In attempting to top the first “Jurassic Park,” Spielberg, Crichton, and their teams also made a darker, more violent film. The sequel is packed full of more explicit dino gore. A man is torn in two by the Rexes, each one grabbing a leg, splitting him like a wish bone. A scientist, based off real world eccentric paleontologist Bob Bakker, is chewed up by the dinos. Later, a pack of Compies chew up one of the villains. In a scene that honestly feels protracted and overly sadistic, he’s chewed up, blood spilling into the water. Later on, we even get a boat littered with severed body parts. In addition to the ramped-up gore, “The Lost World” is also visually darker, mostly taking place at night and in thick forest.

Since they were the breakout stars of the original, the sequel makes plenty of room for the velociraptors. An lengthy sequence in the middle of the film is devoted to the speedy creatures. They run and leap, running through a field of tall grass, pinning victims. The dinos jump through glass and wreck cars. This is cool and all but draws attention to the movie’s use of CGI, which is heavier then the first and not as timeless. The movie also makes the odd decision to weaken the raptors. In a moment of almost unbearable Spielbergian sap, a teenage girl kicks a raptor out a window with her gymnastic skills. Maybe because they were such an unexpected, thrilling presence in the first film, the raptors fill somewhat neutered here.

You know how else you can tell this is a Spielberg movie? It’s about family. Introduced early on is Ian Malcolm’s daughter, Kelly. Kelly is estranged from her mother and Ian frankly has a difficult time dealing with the precocious kid. She stowaways on the boat, travelling to Jurassic Park with her dad. She’s reluctant to accept Sarah, Malcolm’s long-time girlfriend, as a mother figure. By the end, after the ordeal they’ve been through with the dinosaurs, the trio renew their familial bond. This theme is connected with the dinosaurs. The two Tyrannosaurs are motivated by the theft of their off-spring. Once reunited with it, they are at peace. Even early on, a mother Stegosaurus is enraged by a perceived threat to its child. The film seems to suggest that parenthood is the connecting fiber throughout every world, even those of the dinosaurs.

In a movie as effects heavy as “The Lost World,” the human cast is almost unimportant. Sam Neill’s Alan Grant or Laura Dern’s Dr. Stattler do not return for the sequel. Instead, Jeff Goldblum’s Ian Malcolm is thrust into the role of protagonist. Goldblum does fine as a leading man. His nervous energy and quiet humor is actually a boon to the sequel, providing the movie with some sort of human heart. Playing his girlfriend is Julianne Moore. Moore has admitted she only took the movie for the paycheck. Despite that, she’s entertaining in the part. She has decent chemistry with Goldblum and seems to be having fun among the dinosaurs.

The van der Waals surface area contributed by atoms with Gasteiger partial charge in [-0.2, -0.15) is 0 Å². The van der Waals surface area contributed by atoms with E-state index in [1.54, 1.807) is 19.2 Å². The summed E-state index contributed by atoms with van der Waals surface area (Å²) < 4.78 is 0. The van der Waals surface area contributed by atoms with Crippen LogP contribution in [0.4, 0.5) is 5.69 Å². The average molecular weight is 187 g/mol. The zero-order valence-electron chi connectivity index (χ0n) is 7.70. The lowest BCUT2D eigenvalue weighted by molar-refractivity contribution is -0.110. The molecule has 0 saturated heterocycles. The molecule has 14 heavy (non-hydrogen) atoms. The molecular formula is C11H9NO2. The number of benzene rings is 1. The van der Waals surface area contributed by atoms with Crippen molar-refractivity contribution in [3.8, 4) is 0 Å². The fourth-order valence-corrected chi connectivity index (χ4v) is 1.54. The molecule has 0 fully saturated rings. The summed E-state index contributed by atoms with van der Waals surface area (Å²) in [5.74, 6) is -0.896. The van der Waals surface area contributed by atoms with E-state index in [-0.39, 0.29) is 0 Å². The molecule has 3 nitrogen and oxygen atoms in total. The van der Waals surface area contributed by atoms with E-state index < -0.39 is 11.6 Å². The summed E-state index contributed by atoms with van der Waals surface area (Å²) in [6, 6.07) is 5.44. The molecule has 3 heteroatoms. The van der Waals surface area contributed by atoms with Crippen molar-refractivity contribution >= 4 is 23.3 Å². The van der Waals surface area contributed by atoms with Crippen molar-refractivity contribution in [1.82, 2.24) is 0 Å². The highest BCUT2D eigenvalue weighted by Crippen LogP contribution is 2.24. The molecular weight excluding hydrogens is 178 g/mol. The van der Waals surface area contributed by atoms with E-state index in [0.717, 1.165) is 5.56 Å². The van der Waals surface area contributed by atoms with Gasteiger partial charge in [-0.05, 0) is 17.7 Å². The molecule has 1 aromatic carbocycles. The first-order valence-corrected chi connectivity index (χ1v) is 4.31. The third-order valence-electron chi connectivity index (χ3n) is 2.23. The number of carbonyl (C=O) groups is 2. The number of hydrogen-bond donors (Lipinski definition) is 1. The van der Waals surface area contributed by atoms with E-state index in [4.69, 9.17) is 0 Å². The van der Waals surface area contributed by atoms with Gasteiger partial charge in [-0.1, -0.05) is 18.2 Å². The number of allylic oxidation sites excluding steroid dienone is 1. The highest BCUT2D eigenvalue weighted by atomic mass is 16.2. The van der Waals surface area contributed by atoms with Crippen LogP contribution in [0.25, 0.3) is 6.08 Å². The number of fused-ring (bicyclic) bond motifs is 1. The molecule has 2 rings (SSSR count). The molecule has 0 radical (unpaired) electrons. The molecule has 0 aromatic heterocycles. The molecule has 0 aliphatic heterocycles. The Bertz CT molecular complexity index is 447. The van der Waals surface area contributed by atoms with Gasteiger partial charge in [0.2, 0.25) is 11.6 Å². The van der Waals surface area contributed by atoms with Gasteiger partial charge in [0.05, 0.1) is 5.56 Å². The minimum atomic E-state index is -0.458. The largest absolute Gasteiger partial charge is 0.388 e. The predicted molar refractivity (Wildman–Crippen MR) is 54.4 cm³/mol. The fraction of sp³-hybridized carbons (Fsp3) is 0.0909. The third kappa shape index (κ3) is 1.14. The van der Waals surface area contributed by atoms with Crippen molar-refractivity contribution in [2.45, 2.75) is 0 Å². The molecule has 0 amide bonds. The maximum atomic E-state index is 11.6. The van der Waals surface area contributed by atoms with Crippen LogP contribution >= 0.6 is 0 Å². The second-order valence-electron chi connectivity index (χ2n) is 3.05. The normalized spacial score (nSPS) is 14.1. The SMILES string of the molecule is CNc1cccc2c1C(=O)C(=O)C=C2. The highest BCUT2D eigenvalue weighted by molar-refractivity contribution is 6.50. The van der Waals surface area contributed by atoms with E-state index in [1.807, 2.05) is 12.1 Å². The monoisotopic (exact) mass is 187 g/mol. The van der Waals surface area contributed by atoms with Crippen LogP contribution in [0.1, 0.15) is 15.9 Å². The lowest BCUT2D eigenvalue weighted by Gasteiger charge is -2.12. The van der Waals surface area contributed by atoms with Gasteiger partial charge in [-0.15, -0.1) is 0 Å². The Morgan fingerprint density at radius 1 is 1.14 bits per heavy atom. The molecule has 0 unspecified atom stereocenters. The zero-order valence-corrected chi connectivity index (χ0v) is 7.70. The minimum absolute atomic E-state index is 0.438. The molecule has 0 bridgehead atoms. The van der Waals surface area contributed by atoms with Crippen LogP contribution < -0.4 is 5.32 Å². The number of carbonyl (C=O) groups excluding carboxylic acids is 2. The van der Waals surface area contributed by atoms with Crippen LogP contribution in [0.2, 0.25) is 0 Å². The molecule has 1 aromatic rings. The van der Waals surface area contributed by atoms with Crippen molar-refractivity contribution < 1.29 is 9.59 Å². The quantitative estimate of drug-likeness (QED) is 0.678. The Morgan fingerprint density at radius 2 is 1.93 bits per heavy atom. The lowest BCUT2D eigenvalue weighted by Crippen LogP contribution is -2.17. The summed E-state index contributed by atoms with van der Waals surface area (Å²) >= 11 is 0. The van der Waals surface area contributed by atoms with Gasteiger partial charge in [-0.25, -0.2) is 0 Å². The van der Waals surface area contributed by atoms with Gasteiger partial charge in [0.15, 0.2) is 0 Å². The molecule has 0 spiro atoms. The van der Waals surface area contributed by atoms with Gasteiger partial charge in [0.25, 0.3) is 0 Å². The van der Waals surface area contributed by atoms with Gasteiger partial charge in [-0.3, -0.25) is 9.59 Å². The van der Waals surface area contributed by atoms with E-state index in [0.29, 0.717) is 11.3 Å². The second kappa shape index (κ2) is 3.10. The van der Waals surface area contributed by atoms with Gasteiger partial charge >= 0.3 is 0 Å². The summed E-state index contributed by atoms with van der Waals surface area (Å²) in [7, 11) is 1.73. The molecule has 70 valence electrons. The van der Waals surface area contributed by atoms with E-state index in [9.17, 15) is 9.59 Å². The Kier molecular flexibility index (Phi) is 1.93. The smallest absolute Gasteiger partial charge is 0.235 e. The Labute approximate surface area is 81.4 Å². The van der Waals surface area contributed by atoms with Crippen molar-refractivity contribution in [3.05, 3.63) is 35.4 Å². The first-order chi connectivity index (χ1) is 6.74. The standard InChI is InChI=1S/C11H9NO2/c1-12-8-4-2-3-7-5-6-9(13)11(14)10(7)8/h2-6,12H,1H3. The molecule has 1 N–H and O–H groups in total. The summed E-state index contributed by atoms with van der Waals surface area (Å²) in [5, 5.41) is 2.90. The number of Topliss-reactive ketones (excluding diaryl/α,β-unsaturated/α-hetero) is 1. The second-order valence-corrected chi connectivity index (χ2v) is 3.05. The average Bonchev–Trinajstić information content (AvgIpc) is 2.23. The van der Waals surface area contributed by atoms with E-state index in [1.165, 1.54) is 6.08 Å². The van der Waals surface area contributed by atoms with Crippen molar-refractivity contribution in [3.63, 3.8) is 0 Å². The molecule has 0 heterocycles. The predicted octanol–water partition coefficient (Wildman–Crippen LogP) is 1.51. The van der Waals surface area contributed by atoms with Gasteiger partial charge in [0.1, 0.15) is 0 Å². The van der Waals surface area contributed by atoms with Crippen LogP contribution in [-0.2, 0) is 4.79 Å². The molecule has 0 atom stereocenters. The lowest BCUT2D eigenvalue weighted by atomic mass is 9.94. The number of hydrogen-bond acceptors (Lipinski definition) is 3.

The supporting cast is an interesting mix bag. Vince Vaugh, during that weird time when he was still a dramatic actor, plays Nick Van Owen, the team’s photographer. Vaughn’s smarmy attitude is weirdly at odds with the movie’s tone. Smartly, he vanishes before the last act. Playing the big game hunter is veteran character actor Peter Postlethwaite. Postlethwaite at first appears to be a thinly drawn bad guy. As the film goes on, he develops a deeper personality, learning to respect the creatures he’s been hunting. Postlethwaite is certainly preferable over Arliss Howard’s paper-thin Leyland. Peter Stromere has fun as Dieter, the greasy henchman, but the part only gives him so much to do.

I think part of the reason people were disappointed in “The Lost World” is because it’s entire marketing campaign was built around the Tyrannosaurus Rex rampaging through San Francisco. This does not occur until the very end, occupying a small portion of the two hour and nine minutes run time. I know this bugged me as a kid. Sometimes, the wait is worth it though. A homage to the 1925 silent version of “The Lost World,” the T-Rex’s rampage is deeply satisfying. People leap off docks to avoid the creature’s snapping jaws. The dinosaur flips cars, smashing his way through a video store, and chomps on David Koepp. Inevitably, the T-Rex corners the movie’s villain and viciously eats him, giving the bad guy an appropriately ironic end. The movie saves its best special effects for this conclusion. Even now, it’s an impressive display. Would I have preferred an entire movie devoted to dinosaurs attacking cities? Sure. (Though I can’t imagine it was feasible budget-wise.) Yet the movie makes its conclusion count.